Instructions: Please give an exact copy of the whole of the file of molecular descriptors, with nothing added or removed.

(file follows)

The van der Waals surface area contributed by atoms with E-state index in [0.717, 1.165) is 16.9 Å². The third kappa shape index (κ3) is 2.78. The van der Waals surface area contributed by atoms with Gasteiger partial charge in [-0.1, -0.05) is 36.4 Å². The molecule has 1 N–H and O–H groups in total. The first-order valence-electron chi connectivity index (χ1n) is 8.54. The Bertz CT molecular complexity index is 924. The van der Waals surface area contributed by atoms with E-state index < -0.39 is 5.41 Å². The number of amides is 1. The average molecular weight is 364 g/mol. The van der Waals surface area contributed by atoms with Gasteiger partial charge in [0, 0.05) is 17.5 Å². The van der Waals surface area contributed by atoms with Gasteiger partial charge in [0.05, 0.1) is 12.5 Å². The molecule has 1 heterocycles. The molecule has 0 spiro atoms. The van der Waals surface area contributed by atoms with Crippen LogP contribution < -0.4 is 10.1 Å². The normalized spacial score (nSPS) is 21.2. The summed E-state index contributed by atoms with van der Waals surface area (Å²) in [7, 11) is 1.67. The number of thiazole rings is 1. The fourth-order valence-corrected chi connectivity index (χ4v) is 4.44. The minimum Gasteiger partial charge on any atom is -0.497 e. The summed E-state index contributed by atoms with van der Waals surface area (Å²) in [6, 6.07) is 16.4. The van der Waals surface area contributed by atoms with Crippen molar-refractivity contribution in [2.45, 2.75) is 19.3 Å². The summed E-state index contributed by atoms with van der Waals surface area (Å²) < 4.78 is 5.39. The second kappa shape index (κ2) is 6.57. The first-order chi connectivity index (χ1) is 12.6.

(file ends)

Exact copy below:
The van der Waals surface area contributed by atoms with E-state index in [0.717, 1.165) is 16.9 Å². The third kappa shape index (κ3) is 2.78. The van der Waals surface area contributed by atoms with Gasteiger partial charge in [-0.1, -0.05) is 36.4 Å². The molecule has 1 N–H and O–H groups in total. The first-order valence-electron chi connectivity index (χ1n) is 8.54. The Bertz CT molecular complexity index is 924. The van der Waals surface area contributed by atoms with E-state index < -0.39 is 5.41 Å². The number of amides is 1. The average molecular weight is 364 g/mol. The van der Waals surface area contributed by atoms with Gasteiger partial charge in [0, 0.05) is 17.5 Å². The van der Waals surface area contributed by atoms with Gasteiger partial charge in [0.05, 0.1) is 12.5 Å². The molecule has 1 heterocycles. The molecule has 0 spiro atoms. The van der Waals surface area contributed by atoms with Crippen LogP contribution < -0.4 is 10.1 Å². The normalized spacial score (nSPS) is 21.2. The summed E-state index contributed by atoms with van der Waals surface area (Å²) in [7, 11) is 1.67. The number of thiazole rings is 1. The fourth-order valence-corrected chi connectivity index (χ4v) is 4.44. The minimum Gasteiger partial charge on any atom is -0.497 e. The summed E-state index contributed by atoms with van der Waals surface area (Å²) in [6, 6.07) is 16.4. The van der Waals surface area contributed by atoms with Crippen molar-refractivity contribution in [2.45, 2.75) is 19.3 Å². The summed E-state index contributed by atoms with van der Waals surface area (Å²) < 4.78 is 5.39. The second kappa shape index (κ2) is 6.57. The first-order chi connectivity index (χ1) is 12.6.